Pattern and process—Challenges in ecological data analysis

Multivariate statistical (or data analytic) techniques have long been descriptively used, especially in vegetation ecology, to cluster ecological sites into distinct communities (classification) or position them along continuous axes (ordination).  The patterns exposed have also been used to generate hypotheses about causal factors or underlying environmental gradients.  The results of pattern analyses, however, are sensitive to the models underlying the technique used and the sampling sites from the space of environmental possibilities (Faith, Minchin, and Belbin 1987; Minchin 1987).  Popular techniques, such as principal components analysis and detrended correspondence analysis, when tested on simulated data, do not recover well the simulated environmental gradients.  Techniques that reduce this model-dependence also tend to produce degenerate patterns (Faith, Minchin, and Belbin 1987).  The Catch-22 is that one needs to know a lot about the causal factors behind the data in order to design efficient and distortion-free multivariate techniques that would expose those factors (Austin 1980, 1987).

To some extent such problems can be overcome through the use of analysis of variance and related statistical techniques on data from replicated, multi-factorial field experiments (Underwood 1997).  Strictly speaking, however, such results are local, that is, contingent on the configuration of other factors held experimentally or statistically constant for the experiment (Lewontin 1974).  Localization poses few problems when ecological engineering affords control over conditions and isolates the system from any surrounding dynamics.  But these are special cases; in naturally variable situations, observations constructed for testing of specific, single-factor hypotheses may not be useful for thinking about anything beyond the local configuration observed.  Similarly, lack of generality (Kelt and Brown 1999, 99) seems also to be the case for assembly rules in community ecology (Weiher and Keddy 1999).  In the absence of information about historical trajectories, assembly rules are better thought of as patterns of co-occurrence that are statistically significantly different from patterms that are produced by randomly sampling (“assembling”) species from the appropriately delimited species pool (Kelt and Brown 1999).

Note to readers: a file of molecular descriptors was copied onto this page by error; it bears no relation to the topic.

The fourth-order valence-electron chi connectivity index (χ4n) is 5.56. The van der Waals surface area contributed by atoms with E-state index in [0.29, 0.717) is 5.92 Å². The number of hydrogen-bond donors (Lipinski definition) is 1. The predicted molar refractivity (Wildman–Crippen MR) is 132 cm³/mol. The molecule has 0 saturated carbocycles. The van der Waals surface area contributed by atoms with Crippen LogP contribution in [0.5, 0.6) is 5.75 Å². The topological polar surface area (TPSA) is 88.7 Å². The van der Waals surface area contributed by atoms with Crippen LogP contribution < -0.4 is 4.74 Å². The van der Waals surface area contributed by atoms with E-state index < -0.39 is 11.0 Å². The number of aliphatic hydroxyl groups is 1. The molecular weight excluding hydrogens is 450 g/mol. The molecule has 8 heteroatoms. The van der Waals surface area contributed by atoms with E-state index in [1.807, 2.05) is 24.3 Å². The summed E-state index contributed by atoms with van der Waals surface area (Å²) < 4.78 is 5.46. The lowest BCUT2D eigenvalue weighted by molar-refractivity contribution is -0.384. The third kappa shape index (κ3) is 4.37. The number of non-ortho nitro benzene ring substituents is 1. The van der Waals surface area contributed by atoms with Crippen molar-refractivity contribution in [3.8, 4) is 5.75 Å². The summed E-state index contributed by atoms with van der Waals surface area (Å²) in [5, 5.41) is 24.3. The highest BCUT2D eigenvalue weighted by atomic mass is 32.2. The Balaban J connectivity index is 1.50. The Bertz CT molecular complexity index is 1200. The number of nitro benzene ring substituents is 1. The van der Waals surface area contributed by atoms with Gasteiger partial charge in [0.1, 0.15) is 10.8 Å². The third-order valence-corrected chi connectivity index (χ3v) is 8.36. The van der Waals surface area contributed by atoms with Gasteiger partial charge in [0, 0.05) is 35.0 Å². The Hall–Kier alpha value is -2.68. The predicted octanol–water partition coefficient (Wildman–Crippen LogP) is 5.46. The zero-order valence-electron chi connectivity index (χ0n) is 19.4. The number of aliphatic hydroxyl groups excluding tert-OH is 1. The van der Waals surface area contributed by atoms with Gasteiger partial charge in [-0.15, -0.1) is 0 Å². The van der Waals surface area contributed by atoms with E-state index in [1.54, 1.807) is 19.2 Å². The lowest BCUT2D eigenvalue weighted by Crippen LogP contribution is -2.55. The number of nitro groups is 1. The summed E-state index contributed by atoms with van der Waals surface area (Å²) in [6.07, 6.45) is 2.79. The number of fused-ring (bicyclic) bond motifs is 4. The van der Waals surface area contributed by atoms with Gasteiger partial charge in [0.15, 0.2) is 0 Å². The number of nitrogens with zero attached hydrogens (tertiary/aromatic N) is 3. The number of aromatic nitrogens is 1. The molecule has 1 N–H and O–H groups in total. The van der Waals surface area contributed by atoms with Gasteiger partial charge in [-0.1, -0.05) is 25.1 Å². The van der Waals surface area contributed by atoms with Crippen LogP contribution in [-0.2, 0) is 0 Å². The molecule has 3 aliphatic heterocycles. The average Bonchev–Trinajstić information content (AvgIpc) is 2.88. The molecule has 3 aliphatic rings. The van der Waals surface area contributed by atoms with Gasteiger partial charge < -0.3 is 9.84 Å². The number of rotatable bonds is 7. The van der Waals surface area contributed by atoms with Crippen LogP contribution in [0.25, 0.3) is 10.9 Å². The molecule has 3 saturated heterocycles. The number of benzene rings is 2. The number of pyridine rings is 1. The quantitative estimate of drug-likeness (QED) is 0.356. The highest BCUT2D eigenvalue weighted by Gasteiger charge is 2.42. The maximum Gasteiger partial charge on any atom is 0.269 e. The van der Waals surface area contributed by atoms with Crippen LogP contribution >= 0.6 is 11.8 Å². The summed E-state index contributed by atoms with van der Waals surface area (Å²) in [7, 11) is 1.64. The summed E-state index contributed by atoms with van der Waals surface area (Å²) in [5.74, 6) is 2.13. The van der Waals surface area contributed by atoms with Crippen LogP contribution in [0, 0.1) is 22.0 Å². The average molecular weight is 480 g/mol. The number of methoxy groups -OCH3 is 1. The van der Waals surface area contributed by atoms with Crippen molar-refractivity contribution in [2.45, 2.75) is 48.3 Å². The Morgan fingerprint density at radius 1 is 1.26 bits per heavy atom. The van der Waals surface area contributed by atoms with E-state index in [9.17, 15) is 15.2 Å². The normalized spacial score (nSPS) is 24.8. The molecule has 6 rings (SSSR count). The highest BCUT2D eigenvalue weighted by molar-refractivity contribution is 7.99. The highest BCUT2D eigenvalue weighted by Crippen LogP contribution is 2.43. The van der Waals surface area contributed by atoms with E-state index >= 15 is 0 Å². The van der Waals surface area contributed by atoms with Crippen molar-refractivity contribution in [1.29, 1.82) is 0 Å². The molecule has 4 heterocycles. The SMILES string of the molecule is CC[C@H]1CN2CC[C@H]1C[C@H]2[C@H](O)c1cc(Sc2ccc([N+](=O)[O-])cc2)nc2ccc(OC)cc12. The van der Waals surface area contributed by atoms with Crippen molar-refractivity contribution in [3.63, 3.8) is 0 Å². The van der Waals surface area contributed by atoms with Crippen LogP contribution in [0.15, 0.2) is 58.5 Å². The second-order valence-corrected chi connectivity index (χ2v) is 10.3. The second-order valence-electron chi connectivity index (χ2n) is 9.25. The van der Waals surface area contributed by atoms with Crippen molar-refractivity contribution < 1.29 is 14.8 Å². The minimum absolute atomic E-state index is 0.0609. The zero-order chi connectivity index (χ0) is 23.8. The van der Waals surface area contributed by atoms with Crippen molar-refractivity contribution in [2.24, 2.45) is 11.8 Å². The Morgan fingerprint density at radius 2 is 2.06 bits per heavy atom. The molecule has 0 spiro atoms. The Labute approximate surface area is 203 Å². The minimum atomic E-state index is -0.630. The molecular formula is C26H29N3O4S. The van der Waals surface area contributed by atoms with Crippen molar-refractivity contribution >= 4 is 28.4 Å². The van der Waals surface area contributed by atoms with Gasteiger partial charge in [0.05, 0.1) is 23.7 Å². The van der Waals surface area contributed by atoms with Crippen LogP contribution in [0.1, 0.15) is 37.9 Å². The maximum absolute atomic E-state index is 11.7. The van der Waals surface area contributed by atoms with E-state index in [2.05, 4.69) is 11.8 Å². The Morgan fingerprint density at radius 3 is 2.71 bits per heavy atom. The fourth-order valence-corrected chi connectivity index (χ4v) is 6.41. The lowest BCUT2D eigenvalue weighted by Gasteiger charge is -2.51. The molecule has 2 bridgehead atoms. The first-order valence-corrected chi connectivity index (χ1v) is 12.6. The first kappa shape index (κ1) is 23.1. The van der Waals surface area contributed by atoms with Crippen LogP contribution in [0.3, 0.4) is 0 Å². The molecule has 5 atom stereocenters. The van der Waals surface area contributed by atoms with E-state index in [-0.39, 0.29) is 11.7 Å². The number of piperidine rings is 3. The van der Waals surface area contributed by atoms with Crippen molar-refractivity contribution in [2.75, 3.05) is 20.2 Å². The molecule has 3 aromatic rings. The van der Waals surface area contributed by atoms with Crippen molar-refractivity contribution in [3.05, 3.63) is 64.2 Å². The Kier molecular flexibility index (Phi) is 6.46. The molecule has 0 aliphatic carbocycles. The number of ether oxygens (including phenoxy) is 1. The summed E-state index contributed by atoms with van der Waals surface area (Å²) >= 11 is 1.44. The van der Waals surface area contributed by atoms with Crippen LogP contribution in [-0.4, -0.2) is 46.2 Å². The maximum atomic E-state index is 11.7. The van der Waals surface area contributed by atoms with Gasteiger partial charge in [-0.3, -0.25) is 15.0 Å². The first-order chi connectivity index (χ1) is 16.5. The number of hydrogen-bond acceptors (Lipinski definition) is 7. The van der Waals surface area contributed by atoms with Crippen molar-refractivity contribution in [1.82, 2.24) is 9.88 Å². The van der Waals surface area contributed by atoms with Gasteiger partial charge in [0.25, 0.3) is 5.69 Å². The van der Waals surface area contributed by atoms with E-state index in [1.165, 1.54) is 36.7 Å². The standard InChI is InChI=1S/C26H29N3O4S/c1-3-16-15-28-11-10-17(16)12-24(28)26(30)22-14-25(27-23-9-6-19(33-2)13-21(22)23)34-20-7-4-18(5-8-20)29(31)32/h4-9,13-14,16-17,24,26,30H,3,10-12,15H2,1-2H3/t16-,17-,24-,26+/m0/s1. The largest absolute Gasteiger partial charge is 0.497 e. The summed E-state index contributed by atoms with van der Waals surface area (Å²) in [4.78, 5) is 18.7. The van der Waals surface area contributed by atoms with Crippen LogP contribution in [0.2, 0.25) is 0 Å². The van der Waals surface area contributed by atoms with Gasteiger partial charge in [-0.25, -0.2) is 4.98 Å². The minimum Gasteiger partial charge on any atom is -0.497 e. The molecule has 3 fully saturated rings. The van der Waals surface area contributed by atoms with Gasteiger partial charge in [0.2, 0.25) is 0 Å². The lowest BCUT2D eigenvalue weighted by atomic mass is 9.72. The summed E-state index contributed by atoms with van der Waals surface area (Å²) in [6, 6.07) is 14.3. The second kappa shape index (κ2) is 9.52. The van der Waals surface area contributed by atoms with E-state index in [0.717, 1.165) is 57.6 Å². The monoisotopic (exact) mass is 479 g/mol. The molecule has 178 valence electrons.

Lying between local results and pattern analysis is the pragmatic use of statistical techniques—if the statistical analysis shows a significant pattern then ecologists hope it is worth their while to investigate what could be causing this pattern.  The risks, however, are that statistical terms—effect, source of variation, etc.—are read in causal terms and that alternative categories for data collection are not considered.

These same issues about pattern and process apply to landscape ecology (Klopateck and Gardner 1999) and geography (Olsson 2002), including studies that make extensive use of remote sensing and Geographic Information Systems (see papers in Turner and Taylor 2003 for critical analyses by practitioners).

Extracted from Taylor, P.J. (2005) Unruly Complexity: Ecology, Interpretation, Engagement (U. Chicago Press).


Austin, M.P.: 1980, ‘Searching for a model for use in vegetation analysis’,  Vegetatio 42, 11-21.

Austin, M. P. (1987). “Models for the analysis of species’ response to environmental gradients.” Vegetatio 69: 35-45.

Faith, D. P., P. R. Minchin and L. Belbin (1987). “Compositional dissimilarity as a robust measure of ecological distance.” Vegetatio 69: 57-68.

Kelt, D. A. and J. H. Brown (1999). “Community structure and assembly rules: Confronting conceptual and statistical issues with data on desert rodents,” in E. Weiher and P. Keddy (Eds.), Ecological Assembly Rules: Perspectives, Advances, Retreats.  Cambridge: Cambridge University Press, 75-107.

Klopateck, J. M. and R. H. Gardner (Eds.) (1999). Landscape Ecological Analysis: Issues and Applications. New York: Springer-Verlag.

Lewontin, R. C. (1974). “The analysis of variance and the analysis of causes.” American Journal of Human Genetics 26: 400-411.

Minchin, P. R. (1987). “An evaluation of the relative robustness of techniques for ecological ordination.” Vegetatio 69: 89-107.

Olsson, G. (2002). “Glimpses,” in P. Gould and F. R. Pitts (Eds.), Geographical Voices: Fourteen Autobiographical Essays.  Syracuse, N.Y.: Syracuse University Press, 237-268.

Turner ,M. and P. J. Taylor (Eds.) (2003). “Critical reflections on the use of remote sensing and GIS technologies in human ecological research.” Human Ecology 31(2): 179-306.

Underwood, A. J. (1997). Experiments in Ecology: Their Logical Design and Interpretation Using Analysis of Variance. Cambridge: Cambridge University Press.

Weiher, E. and P. Keddy (Ed.) (1999). Ecological Assembly Rules: Perspectives, Advances, Retreats. Cambridge: Cambridge University Press.


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